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Hallmarked upon their initial release as an incredible feat of Austrian engineering, the AKG K701 headphones have been a frequent point of discussion in the hi-fi community. So just how would they compare with other masters of the industry? I was excited to jump right in when I first heard about them. Initial Impressions If you are relatively new to the audiophile scene, the size of most high-end headphones will demand notice. These headphones are certainly no exception there. They are openback headphones, with the body composed mostly of plastic for light weight. The stark white color is probably a love or hate sort of thing. The plug is 1/4 inch by default, but comes with an 1/8 inch adapter. They also come with a stand consisting of a plastic frame and foam floor cut out to allow the headphones to stand on it perfectly. They even cut out the back left side for the cord. Their Sound In a word: detail. These headphones are amazingly clear and precise. Voices are incredibly present, snare drums are a slap in the face, and highs make themselves brazenly open. Well-recorded vocal tracks will seemingly put you right in front of the singer, and the impressive sound stage will allow you to close your eyes and envision the entire band. These headphones are on the bright side, however. Some will find this a boon, but others may find this fatiguing for extended listening. Their ruthlessly honest character can also make them sound a little flat or mechanical rather than warm. Probably the one real area I found any flaws is that the K701s are pretty light on the bass. I'm certainly not a bass-head listener concerned only with muddy thump, but the sheer lack of presence I found with kick drums and bass guitars was disengaging. I could listen and appreciate the music for its artistic merits, but I couldn't jam to it. When you examine frequency graphs at sites such as headphone.com, you will see that objectively there is indeed quite a roll off in the lower end compared to other headphones of this caliber. I couldn't call this review complete without mentioning another of the most notable things you'll read about these headphones just about anywhere: the extensive burn-in. Many say that a standard usage of 20-80 hours breaks in the driver to its maximum audio capacity. Most
users agree these headphones require a few hundred hours, likely due to their flat coil design that makes them, well, tighter. Out of the box they sounded a bit harsh on the upper end to me, which loosened up with time. I kept waiting for the bass to become more prominent, but alas, that stayed pretty even. Comfort The cloth ear pads feel nice against the head without getting too hot during extended use. Their plastic frame makes them light, which you'd think would make them comfy on the top of the head. The headband bears surprisingly little padding, consisting of a bubbly-rivet shaped pattern across it. It's not nearly soft enough, and seems to focus a lot of the wearing pressure on the crown of the head. This caused me a lot of uncomfortable late night listening sessions. I did find that bending and twisting the headband helped a bit, making it slightly more 'V' shaped. This distributed the weight better, but still fell short of what I would call comfortable especially at this price point. Thoughts and Conclusion For the price these are a solid choice, especially for the entry-level audiophile. They are a bit less pricey than the other "big boys", but you'll pay for that in comfort and bass impact. The K701s, not unlike other top-end contenders, will need proper amplification. These are not intended for iPod listening or to be run straight out of a jack on a PC, for example. The standard 1/4 inch plug isn't ideal for this, either. If you have a rounder head you may find these more comfortable than I did, but beware that they are an open design. This means they'll leak sound and can potentially bother anyone nearby. Outside noise is also allowed in, which can be a plus or an annoyance depending on your situation. Are these headphones decent for what they are? Yes. They're a good headphonedon't get me wrong. I do think that if you've got the wallet for this level of audio, however, you'd be best served to spend a little more and get yourself another brand with a warmer and more involving sound.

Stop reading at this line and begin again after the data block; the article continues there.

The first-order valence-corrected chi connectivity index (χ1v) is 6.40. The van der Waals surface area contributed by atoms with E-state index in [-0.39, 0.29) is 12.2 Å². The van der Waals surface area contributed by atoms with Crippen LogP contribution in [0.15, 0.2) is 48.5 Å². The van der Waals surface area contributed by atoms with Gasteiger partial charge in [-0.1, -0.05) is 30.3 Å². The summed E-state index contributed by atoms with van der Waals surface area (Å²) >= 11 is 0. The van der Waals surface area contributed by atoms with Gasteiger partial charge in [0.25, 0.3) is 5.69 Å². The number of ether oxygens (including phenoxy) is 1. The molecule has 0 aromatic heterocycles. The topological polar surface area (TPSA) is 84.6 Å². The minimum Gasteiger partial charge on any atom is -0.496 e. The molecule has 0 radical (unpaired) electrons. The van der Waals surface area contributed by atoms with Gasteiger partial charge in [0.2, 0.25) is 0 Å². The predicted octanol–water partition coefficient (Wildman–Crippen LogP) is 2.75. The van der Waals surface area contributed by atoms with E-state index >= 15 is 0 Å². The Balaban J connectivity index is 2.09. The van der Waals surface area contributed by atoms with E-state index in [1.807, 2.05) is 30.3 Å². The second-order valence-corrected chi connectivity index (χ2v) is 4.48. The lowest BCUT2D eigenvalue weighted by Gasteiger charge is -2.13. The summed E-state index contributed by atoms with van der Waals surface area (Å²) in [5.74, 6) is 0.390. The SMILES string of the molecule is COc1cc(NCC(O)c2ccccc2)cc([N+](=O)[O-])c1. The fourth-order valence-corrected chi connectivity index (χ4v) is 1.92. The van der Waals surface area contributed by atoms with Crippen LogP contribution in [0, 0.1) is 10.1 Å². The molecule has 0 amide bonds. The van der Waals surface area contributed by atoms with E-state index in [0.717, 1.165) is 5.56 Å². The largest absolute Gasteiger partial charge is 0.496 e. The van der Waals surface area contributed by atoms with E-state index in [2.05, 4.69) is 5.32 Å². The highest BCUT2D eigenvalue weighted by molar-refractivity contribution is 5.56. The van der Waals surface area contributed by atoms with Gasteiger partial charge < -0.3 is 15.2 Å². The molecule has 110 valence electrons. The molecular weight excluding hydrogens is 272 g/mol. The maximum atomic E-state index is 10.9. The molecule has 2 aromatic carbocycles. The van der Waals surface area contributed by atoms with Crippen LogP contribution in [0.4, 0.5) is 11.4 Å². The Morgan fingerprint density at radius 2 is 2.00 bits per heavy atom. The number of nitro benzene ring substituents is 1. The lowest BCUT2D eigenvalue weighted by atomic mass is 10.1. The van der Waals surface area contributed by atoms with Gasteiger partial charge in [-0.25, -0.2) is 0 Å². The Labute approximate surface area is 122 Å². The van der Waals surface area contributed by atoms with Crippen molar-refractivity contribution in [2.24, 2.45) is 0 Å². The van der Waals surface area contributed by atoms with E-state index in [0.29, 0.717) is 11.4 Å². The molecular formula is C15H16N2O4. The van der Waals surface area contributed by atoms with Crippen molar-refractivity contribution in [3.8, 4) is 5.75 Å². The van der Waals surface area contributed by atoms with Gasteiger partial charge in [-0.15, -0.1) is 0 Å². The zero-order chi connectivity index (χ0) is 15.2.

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Reviews of some of the AKG line of headphones.